The fundamental ideas underlying reusable vehicle concepts, such as the reusable booster system (RBS), are not new, and many significant activities have been conducted in both the United States and overseas that are aimed at realizing the potential gains that come with reusability. In this appendix, three large U.S. efforts are briefly reviewed and lessons learned are discussed.
The space shuttle is the only partially reusable launch system that has successfully been used over an extended time period (USSR’s Buran, which was unmanned, was only flown to orbit once). The orbiter is the principal reusable stage of the space shuttle; its solid rocket boosters were recovered and refurbished and its external tank was expended. The orbiter is a manned vehicle that goes into orbit, stays there for several weeks, then reenters and glides back for landing on a runway.
To comply with the 1969 Space Task Group recommendation that NASA focus on a reusable launch system, it was determined that the keys to space shuttle acceptance were to significantly reduce cost and obtain broad support from all involved government agencies and organizations. As a result of the phase A studies, a fully reusable two-stage concept was the best choice for lowest operational cost per flight. However, it was apparent that concurrent development of both an orbiter and a booster vehicle would be expensive, since peak-year development funding had become a concern. In 1971, the Office of Management and Budget direction constrained the space shuttle overall development cost and limited the annual funding for development to approximately half that estimated to be required for the fully reusable two-stage configuration. These budgetary constraints forced NASA to consider other alternatives, which ultimately resulted in the partially reusable configuration known today.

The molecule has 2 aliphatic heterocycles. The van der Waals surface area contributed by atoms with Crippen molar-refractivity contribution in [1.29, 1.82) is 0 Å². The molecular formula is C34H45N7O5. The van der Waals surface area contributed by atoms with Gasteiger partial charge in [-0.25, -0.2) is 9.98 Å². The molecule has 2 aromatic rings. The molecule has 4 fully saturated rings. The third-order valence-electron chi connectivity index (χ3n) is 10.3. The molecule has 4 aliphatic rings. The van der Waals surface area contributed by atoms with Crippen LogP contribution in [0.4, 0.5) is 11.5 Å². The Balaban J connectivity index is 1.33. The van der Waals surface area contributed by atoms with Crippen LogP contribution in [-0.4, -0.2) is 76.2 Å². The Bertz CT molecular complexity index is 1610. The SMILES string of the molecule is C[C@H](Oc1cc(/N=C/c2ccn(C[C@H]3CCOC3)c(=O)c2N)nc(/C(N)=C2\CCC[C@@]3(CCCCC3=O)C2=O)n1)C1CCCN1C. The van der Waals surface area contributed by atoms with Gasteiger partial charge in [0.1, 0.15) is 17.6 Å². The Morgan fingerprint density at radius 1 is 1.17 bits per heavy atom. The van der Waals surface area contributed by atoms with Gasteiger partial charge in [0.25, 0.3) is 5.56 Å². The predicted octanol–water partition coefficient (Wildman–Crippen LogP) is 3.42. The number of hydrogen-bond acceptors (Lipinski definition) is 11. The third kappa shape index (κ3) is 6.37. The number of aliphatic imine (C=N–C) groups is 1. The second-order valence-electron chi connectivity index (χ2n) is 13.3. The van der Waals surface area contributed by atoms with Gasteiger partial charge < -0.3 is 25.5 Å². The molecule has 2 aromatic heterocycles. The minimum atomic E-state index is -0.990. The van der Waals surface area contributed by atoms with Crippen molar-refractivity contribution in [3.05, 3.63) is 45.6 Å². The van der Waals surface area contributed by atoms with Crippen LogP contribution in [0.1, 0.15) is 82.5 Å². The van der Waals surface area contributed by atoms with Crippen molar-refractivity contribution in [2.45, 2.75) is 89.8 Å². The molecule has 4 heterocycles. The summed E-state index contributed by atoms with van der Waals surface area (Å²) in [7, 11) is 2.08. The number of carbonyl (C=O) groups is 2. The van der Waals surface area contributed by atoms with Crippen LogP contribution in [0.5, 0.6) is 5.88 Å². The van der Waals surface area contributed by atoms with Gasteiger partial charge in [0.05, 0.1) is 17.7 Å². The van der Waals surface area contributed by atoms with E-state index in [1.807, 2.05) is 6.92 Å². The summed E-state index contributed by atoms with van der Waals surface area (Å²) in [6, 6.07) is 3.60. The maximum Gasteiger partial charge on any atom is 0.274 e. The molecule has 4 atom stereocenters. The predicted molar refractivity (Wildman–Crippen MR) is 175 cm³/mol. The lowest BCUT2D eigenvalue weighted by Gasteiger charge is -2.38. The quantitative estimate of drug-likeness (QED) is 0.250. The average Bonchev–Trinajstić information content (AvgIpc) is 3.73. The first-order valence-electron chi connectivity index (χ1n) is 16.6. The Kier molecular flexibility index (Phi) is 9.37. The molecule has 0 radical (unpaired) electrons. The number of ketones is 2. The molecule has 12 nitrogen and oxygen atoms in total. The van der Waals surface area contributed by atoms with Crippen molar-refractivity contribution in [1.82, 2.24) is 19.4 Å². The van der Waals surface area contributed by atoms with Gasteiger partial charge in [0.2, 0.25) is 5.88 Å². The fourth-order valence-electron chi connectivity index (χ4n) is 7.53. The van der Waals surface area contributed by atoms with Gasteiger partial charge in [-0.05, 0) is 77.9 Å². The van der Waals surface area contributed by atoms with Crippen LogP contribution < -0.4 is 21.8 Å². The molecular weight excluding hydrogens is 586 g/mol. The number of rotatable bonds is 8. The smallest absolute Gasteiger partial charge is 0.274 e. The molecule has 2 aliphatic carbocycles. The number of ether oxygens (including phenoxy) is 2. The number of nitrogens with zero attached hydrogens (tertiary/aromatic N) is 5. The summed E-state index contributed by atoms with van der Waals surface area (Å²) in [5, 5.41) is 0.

There were major drivers that impacted NASA’s ability to achieve the objective of significantly reducing space shuttle’s operational cost:
• Political decisions heavily influenced the development process;
• Budgetary constraints drove the design;
• Abort capability with engine out (two engines provided best performance and lowest cost);
• Department of Defense (DOD) cross-range requirements drove the configuration and added complexity;
• Continuous additional requirements were introduced during the development process; and
• The complexity of the configuration and its resulting sensitivity and required interactivity provided design challenges, which affected the operational complexities and flight constraints.
Even if the original, totally reusable two-stage human-rated space shuttle system had been properly funded from the outset, it is doubtful that the initial low cost goals would have been met. This conclusion is further supported by what is now recognized as an unrealistically projected high launch rate.
The orbiter’s design was performance driven. It needed to achieve low Earth orbit, provide life support for its crew for several weeks, reenter Earth’s atmosphere, and glide to a safe landing. The ability to reserve some orbiter weight during its development to make its ground turnaround operations more efficient was not possible. As a result, the anticipated flight rate was never achieved because ground turnaround operations were extensive and very costly.
Maintenance issues associated with the orbiter’s reentry thermal protection system (TPS) tiles made rapid ground turnaround impossible. After every flight, each of the orbiter’s more than 27,000 tiles had to be individually inspected for damage and adhesion and manually replaced, if necessary.